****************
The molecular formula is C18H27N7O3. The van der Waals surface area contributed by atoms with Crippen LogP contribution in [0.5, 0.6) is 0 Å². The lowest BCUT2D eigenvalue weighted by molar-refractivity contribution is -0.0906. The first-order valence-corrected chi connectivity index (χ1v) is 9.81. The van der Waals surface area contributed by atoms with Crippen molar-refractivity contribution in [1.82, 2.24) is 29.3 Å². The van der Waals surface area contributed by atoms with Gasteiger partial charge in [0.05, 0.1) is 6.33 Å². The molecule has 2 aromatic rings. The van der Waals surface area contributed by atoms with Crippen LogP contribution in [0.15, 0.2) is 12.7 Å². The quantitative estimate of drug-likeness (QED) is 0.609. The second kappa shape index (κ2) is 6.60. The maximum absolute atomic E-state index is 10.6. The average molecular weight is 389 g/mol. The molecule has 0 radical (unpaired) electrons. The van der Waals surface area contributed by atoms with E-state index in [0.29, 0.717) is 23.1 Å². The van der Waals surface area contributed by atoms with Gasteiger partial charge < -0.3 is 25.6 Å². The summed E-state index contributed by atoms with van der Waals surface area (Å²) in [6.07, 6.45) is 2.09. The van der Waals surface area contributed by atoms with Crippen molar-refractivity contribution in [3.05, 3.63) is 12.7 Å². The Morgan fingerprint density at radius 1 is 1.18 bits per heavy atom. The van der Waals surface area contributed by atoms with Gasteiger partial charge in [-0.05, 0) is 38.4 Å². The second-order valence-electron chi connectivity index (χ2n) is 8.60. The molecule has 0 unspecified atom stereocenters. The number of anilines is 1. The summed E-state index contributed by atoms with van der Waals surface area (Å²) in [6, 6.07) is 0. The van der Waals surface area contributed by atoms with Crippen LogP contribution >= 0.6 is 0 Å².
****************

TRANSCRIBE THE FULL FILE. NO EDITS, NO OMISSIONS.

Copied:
The molecular formula is C18H27N7O3. The van der Waals surface area contributed by atoms with Crippen LogP contribution in [0.5, 0.6) is 0 Å². The lowest BCUT2D eigenvalue weighted by molar-refractivity contribution is -0.0906. The first-order valence-corrected chi connectivity index (χ1v) is 9.81. The van der Waals surface area contributed by atoms with Crippen molar-refractivity contribution in [1.82, 2.24) is 29.3 Å². The van der Waals surface area contributed by atoms with Gasteiger partial charge in [0.05, 0.1) is 6.33 Å². The molecule has 2 aromatic rings. The van der Waals surface area contributed by atoms with Crippen LogP contribution in [0.15, 0.2) is 12.7 Å². The quantitative estimate of drug-likeness (QED) is 0.609. The second kappa shape index (κ2) is 6.60. The maximum absolute atomic E-state index is 10.6. The average molecular weight is 389 g/mol. The molecule has 0 radical (unpaired) electrons. The van der Waals surface area contributed by atoms with E-state index in [0.29, 0.717) is 23.1 Å². The van der Waals surface area contributed by atoms with Gasteiger partial charge < -0.3 is 25.6 Å². The summed E-state index contributed by atoms with van der Waals surface area (Å²) in [6.07, 6.45) is 2.09. The van der Waals surface area contributed by atoms with Crippen molar-refractivity contribution in [3.05, 3.63) is 12.7 Å². The Morgan fingerprint density at radius 1 is 1.18 bits per heavy atom. The van der Waals surface area contributed by atoms with Gasteiger partial charge in [-0.05, 0) is 38.4 Å². The second-order valence-electron chi connectivity index (χ2n) is 8.60. The molecule has 0 unspecified atom stereocenters. The number of anilines is 1. The summed E-state index contributed by atoms with van der Waals surface area (Å²) in [6, 6.07) is 0. The van der Waals surface area contributed by atoms with Crippen LogP contribution >= 0.6 is 0 Å².